Everyone wants power and everyone is in a constant duplicitous game to gain more power at the expense of others, according to Greene, a screenwriter and former editor at Esquire (Elffers, a book packager, designed the volume, with its attractive marginalia). We live today as courtiers once did in royal courts: we must appear civil while attempting to crush all those around us. This power game can be played well or poorly, and in these 48 laws culled from the history and wisdom of the world’s greatest power players are the rules that must be followed to win. These laws boil down to being as ruthless, selfish, manipulative, and deceitful as possible. Each law, however, gets its own chapter: “Conceal Your Intentions,” “Always Say Less Than Necessary,” “Pose as a Friend, Work as a Spy,” and so on. Each chapter is conveniently broken down into sections on what happened to those who transgressed or observed the particular law, the key elements in this law, and ways to defensively reverse this law when it’s used against you. Quotations in the margins amplify the lesson being taught. While compelling in the way an auto accident might be, the book is simply nonsense. Rules often contradict each other. We are told, for instance, to “be conspicuous at all cost,” then told to “behave like others.” More seriously, Greene never really defines “power,” and he merely asserts, rather than offers evidence for, the Hobbesian world of all against all in which he insists we live. The world may be like this at times, but often it isn’t. To ask why this is so would be a far more useful project.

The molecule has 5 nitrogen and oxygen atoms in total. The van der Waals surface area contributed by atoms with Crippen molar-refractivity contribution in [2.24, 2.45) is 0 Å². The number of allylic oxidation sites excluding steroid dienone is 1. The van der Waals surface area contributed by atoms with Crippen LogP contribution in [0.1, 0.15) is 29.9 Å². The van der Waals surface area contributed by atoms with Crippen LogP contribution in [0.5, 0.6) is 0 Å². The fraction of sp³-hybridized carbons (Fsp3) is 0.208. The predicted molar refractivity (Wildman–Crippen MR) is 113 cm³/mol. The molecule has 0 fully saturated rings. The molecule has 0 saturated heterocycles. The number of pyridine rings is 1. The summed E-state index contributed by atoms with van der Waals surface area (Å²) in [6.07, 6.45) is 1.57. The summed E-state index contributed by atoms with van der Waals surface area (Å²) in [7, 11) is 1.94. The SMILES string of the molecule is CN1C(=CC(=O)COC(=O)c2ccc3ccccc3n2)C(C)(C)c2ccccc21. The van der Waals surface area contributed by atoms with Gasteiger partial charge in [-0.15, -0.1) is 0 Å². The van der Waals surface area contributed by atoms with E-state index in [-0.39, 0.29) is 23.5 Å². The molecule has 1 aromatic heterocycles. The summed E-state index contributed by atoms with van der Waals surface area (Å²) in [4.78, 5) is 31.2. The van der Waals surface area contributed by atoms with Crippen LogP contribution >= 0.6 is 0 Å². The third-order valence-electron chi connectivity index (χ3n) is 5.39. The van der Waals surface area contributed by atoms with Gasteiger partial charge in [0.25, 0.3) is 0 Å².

If the authors are serious, this is a silly, distasteful book. If they are not, it’s a brilliant satire.

Pub Date: Sept. 1, 1998

ISBN: 0-670-88146-5

Page Count: 430

Publisher: Viking

Review Posted Online: May 20, 2010

Kirkus Reviews Issue: July 15, 1998

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The author’s sincere sermon—at times analytical, at times hortatory—remains a hopeful one.


New York Times columnist Brooks (The Social Animal: The Hidden Sources of Love, Character and Achievement, 2011, etc.) returns with another volume that walks the thin line between self-help and cultural criticism.

Sandwiched between his introduction and conclusion are eight chapters that profile exemplars (Samuel Johnson and Michel de Montaigne are textual roommates) whose lives can, in Brooks’ view, show us the light. Given the author’s conservative bent in his column, readers may be surprised to discover that his cast includes some notable leftists, including Frances Perkins, Dorothy Day, and A. Philip Randolph. (Also included are Gens. Eisenhower and Marshall, Augustine, and George Eliot.) Throughout the book, Brooks’ pattern is fairly consistent: he sketches each individual’s life, highlighting struggles won and weaknesses overcome (or not), and extracts lessons for the rest of us. In general, he celebrates hard work, humility, self-effacement, and devotion to a true vocation. Early in his text, he adapts the “Adam I and Adam II” construction from the work of Rabbi Joseph Soloveitchik, Adam I being the more external, career-driven human, Adam II the one who “wants to have a serene inner character.” At times, this veers near the Devil Bugs Bunny and Angel Bugs that sit on the cartoon character’s shoulders at critical moments. Brooks liberally seasons the narrative with many allusions to history, philosophy, and literature. Viktor Frankl, Edgar Allan Poe, Paul Tillich, William and Henry James, Matthew Arnold, Virginia Woolf—these are but a few who pop up. Although Brooks goes after the selfie generation, he does so in a fairly nuanced way, noting that it was really the World War II Greatest Generation who started the ball rolling. He is careful to emphasize that no one—even those he profiles—is anywhere near flawless.

The author’s sincere sermon—at times analytical, at times hortatory—remains a hopeful one.

Pub Date: April 21, 2015

ISBN: 978-0-8129-9325-7

Page Count: 320

Publisher: Random House

Review Posted Online: Feb. 16, 2015

Kirkus Reviews Issue: March 1, 2015